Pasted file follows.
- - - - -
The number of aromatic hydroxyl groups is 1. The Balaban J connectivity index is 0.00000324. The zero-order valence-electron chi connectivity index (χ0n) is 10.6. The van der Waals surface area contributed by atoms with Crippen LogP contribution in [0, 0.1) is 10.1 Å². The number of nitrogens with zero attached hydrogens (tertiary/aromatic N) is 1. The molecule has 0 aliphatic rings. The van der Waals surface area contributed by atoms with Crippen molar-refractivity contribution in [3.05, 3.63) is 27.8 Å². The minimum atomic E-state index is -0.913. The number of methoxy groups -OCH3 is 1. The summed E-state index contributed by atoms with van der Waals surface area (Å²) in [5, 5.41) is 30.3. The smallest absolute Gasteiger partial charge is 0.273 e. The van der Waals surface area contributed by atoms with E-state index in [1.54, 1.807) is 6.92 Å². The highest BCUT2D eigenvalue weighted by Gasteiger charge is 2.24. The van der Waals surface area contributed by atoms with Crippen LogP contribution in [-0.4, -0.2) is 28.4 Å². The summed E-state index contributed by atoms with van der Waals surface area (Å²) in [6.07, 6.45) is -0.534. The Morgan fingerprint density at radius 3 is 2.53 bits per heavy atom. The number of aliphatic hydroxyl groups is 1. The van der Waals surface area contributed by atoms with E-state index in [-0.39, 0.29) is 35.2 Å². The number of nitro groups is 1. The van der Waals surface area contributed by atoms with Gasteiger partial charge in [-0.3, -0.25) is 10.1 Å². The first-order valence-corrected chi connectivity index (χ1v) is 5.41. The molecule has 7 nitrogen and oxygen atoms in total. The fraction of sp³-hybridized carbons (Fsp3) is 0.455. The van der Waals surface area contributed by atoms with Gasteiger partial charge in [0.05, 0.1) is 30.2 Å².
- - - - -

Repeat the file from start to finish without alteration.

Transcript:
The number of aromatic hydroxyl groups is 1. The Balaban J connectivity index is 0.00000324. The zero-order valence-electron chi connectivity index (χ0n) is 10.6. The van der Waals surface area contributed by atoms with Crippen LogP contribution in [0, 0.1) is 10.1 Å². The number of nitrogens with zero attached hydrogens (tertiary/aromatic N) is 1. The molecule has 0 aliphatic rings. The van der Waals surface area contributed by atoms with Crippen molar-refractivity contribution in [3.05, 3.63) is 27.8 Å². The minimum atomic E-state index is -0.913. The number of methoxy groups -OCH3 is 1. The summed E-state index contributed by atoms with van der Waals surface area (Å²) in [5, 5.41) is 30.3. The smallest absolute Gasteiger partial charge is 0.273 e. The van der Waals surface area contributed by atoms with E-state index in [1.54, 1.807) is 6.92 Å². The highest BCUT2D eigenvalue weighted by Gasteiger charge is 2.24. The van der Waals surface area contributed by atoms with Crippen LogP contribution in [-0.4, -0.2) is 28.4 Å². The summed E-state index contributed by atoms with van der Waals surface area (Å²) in [6.07, 6.45) is -0.534. The Morgan fingerprint density at radius 3 is 2.53 bits per heavy atom. The number of aliphatic hydroxyl groups is 1. The van der Waals surface area contributed by atoms with E-state index in [-0.39, 0.29) is 35.2 Å². The number of nitro groups is 1. The van der Waals surface area contributed by atoms with Gasteiger partial charge in [-0.3, -0.25) is 10.1 Å². The first-order valence-corrected chi connectivity index (χ1v) is 5.41. The molecule has 7 nitrogen and oxygen atoms in total. The fraction of sp³-hybridized carbons (Fsp3) is 0.455. The van der Waals surface area contributed by atoms with Gasteiger partial charge in [0.05, 0.1) is 30.2 Å².